Historic House Tour: Homes with rich stories

A watercolor of one of the homes on the tour by artist Nancy Campbell

The hamlet known as Flatbush consists of a strip of land bordered by the Hudson River on the east and a limestone ridge on the west, and extends from East Kingston on the south to Glasco on the north. It is over a mile wide and five miles long, with a main thoroughfare, Route 32, also called Flatbush Road, traversing its length. Several references tell us that the name, Flatbush, came originally from the Indians who knew it as “the place of flat woods.” The Dutch honored that description by calling it Vlakkebosch or Flat Woods. As early as 1722, the trustees of the Kingston Corporation had deeded land in Flatbush to James Whitaker, and shortly after that to the Osterhoudt and Burhans families. More land was purchased by settlers in the early 1800s when the Commons lands were divided into “classes” and each of these “classes” was further divided into smaller, numbered lots of 30-45 acres. Much of the farming community in Flatbush traces its beginnings to this land distribution.

The fourth annual Saugerties Historic House Tour, sponsored by the Town of Saugerties Historic Preservation Commission with assistance from the Town of Ulster historian Rob Sweeney, will enable participants to visit eight locations within Flatbush. The buildings on the tour range in date of construction from the early 1700s to the late 1800s, making them representative of the evolution of this agrarian community. In addition to houses, the tour will also feature barns—wonderful spaces that speak through their sheer volume and soaring roof lines of documented construction techniques and use of materials that evoke an earlier time and place.

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The Hudson River played an increasingly important role in Flatbush in the late 1800s and into the early 1900s as the brick and ice industries flourished along the river banks with barges providing an economical form of transportation to New York City. At the height of the brick-making era, there were at least twelve brickyards operating concurrently in Flatbush, with a total output in the 1906 season estimated at over 140 million bricks. The rich clay silt deposited on the banks of the Hudson during the ice age provided a vast supply of raw material for making the bricks that were needed to fuel industrial and commercial development. Two of the featured sites on this year’s tour served as homes for prominent brickyard owners.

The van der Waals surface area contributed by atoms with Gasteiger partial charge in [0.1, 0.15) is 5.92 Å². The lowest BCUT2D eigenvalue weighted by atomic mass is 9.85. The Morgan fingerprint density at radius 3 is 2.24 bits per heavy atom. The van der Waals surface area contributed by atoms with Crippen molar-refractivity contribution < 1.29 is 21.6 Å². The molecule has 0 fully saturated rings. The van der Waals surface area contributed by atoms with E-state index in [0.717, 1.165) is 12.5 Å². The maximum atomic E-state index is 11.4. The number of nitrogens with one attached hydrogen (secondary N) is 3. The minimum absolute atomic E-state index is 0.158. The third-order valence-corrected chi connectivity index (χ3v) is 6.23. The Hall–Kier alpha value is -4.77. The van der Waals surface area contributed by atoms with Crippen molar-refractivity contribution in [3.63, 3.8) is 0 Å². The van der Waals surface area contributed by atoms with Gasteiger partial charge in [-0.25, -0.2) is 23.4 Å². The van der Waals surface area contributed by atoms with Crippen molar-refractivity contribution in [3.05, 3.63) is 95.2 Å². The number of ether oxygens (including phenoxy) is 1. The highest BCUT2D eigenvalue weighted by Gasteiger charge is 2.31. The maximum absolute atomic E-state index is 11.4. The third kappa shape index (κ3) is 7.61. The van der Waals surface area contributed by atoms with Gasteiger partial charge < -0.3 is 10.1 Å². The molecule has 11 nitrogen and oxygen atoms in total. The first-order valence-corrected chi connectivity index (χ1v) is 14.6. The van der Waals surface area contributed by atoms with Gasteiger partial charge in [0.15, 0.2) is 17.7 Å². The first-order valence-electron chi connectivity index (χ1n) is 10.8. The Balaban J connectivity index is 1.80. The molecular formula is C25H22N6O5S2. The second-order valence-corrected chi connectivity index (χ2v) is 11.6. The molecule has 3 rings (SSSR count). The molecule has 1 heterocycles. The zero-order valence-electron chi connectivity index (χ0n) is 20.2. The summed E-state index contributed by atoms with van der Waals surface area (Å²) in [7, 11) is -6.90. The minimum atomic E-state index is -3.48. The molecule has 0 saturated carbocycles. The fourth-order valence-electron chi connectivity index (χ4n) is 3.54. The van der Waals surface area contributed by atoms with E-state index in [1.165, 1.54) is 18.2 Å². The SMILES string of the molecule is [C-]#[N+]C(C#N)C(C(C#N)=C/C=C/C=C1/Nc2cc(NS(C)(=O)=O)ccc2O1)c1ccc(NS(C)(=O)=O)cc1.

Winter weather made it impractical to produce bricks year-round. Fortunately for the brick-workers with families to support, the ice industry needed workers to harvest ice from the Hudson during winter months. Huge wooden ice houses were built along the west banks of the Hudson where cakes of ice were stored, insulated with hay and sawdust. When the warm season returned, barges were filled with ice and towed to New York City and other points along the way. Another featured site on this year’s house tour is a replica of an icehouse that includes many of the tools and implements used to harvest ice.

At the southern end of Flatbush is the Benjamin Ten Broeck house, one of the most historically important houses in the Hudson Valley. Although the house now bears the Ten Broeck name, it was, in fact, built in 1751 for Johannes Maximilian Velde (Felten), a descendant of Palatine refugees who came to the Hudson Valley in 1710. The Velde (Felten) family lived in this stone house for the duration of the 18th century. Benjamin Ten Broeck purchased the house in 1804 and his descendants resided in the house until 1869. Built in three phases, the earliest center section holds a date stone from 1751. The first expansion was added to the west in 1765, and the final kitchen addition to the east predates the Revolutionary War. This stone house, filled with period furnishings, has been carefully and meticulously restored and is an excellent example of New World Dutch vernacular architecture. It was formally listed in the National Register of Historic Places in 2005.

Advanced sale tickets at $15 for the tour can be purchased from Smith Hardware and Hudson Valley Dessert Company, both in the village of Saugerties, until May 9, or by mail until May 4. Tickets on the day of the tour will be $25, available at the QuickChek Station on 9W near the intersection of 9W and Rt. 32 from 11 a.m.- 2 p.m. This is the starting point of this self-guided driving tour, where an informative booklet that includes maps, directions and descriptions will be given to each tour participant as they check-in.

Boxed lunches prepared by the Flatbush Reformed Church Women are available for $10 and must be ordered in advance. See ticket information. Lunches will be ready for pick-up 11 a.m. – 2 p.m. on the day of the tour at the church.

For more information, visit www.historichousetour.com. l

Compiled by Susan and Rich Davis and Susan Puretz on behalf of the Saugerties Historic House Tour Committee

 

 

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